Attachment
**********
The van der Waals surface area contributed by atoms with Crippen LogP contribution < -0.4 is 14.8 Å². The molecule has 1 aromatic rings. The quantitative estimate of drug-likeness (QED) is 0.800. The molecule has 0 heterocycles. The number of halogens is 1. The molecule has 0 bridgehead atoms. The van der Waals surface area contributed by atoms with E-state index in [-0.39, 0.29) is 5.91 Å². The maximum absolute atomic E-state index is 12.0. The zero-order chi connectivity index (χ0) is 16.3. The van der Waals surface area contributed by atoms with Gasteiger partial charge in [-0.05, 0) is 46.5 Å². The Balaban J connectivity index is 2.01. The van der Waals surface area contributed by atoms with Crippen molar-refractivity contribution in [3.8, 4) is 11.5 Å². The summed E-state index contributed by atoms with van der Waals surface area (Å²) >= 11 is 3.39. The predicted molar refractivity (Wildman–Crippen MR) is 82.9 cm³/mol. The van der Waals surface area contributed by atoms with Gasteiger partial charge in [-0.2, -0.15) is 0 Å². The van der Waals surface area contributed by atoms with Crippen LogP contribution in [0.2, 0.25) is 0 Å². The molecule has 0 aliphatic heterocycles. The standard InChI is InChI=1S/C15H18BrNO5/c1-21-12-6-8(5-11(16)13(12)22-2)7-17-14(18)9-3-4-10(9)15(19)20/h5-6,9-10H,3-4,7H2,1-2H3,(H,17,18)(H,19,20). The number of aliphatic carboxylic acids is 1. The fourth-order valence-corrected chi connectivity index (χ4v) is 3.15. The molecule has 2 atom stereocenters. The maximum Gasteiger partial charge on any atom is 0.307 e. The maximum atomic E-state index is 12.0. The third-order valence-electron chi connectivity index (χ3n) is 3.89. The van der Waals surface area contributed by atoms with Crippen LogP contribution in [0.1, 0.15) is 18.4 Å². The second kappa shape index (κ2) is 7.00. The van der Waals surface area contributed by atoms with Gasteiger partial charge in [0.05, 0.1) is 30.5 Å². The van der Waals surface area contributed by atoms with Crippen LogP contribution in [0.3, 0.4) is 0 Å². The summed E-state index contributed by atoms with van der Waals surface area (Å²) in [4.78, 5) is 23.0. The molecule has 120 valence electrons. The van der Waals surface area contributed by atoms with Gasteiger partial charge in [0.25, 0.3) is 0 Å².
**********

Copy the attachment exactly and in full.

The van der Waals surface area contributed by atoms with Crippen LogP contribution < -0.4 is 14.8 Å². The molecule has 1 aromatic rings. The quantitative estimate of drug-likeness (QED) is 0.800. The molecule has 0 heterocycles. The number of halogens is 1. The molecule has 0 bridgehead atoms. The van der Waals surface area contributed by atoms with E-state index in [-0.39, 0.29) is 5.91 Å². The maximum absolute atomic E-state index is 12.0. The zero-order chi connectivity index (χ0) is 16.3. The van der Waals surface area contributed by atoms with Gasteiger partial charge in [-0.05, 0) is 46.5 Å². The Balaban J connectivity index is 2.01. The van der Waals surface area contributed by atoms with Crippen molar-refractivity contribution in [3.8, 4) is 11.5 Å². The summed E-state index contributed by atoms with van der Waals surface area (Å²) >= 11 is 3.39. The predicted molar refractivity (Wildman–Crippen MR) is 82.9 cm³/mol. The van der Waals surface area contributed by atoms with Gasteiger partial charge in [-0.2, -0.15) is 0 Å². The van der Waals surface area contributed by atoms with Crippen LogP contribution in [0.2, 0.25) is 0 Å². The molecule has 0 aliphatic heterocycles. The standard InChI is InChI=1S/C15H18BrNO5/c1-21-12-6-8(5-11(16)13(12)22-2)7-17-14(18)9-3-4-10(9)15(19)20/h5-6,9-10H,3-4,7H2,1-2H3,(H,17,18)(H,19,20). The number of aliphatic carboxylic acids is 1. The fourth-order valence-corrected chi connectivity index (χ4v) is 3.15. The molecule has 2 atom stereocenters. The maximum Gasteiger partial charge on any atom is 0.307 e. The maximum atomic E-state index is 12.0. The third-order valence-electron chi connectivity index (χ3n) is 3.89. The van der Waals surface area contributed by atoms with Crippen LogP contribution in [0.1, 0.15) is 18.4 Å². The second kappa shape index (κ2) is 7.00. The van der Waals surface area contributed by atoms with Gasteiger partial charge in [0.05, 0.1) is 30.5 Å². The van der Waals surface area contributed by atoms with Crippen LogP contribution in [0.3, 0.4) is 0 Å². The summed E-state index contributed by atoms with van der Waals surface area (Å²) in [4.78, 5) is 23.0. The molecule has 120 valence electrons. The van der Waals surface area contributed by atoms with Gasteiger partial charge in [0.25, 0.3) is 0 Å².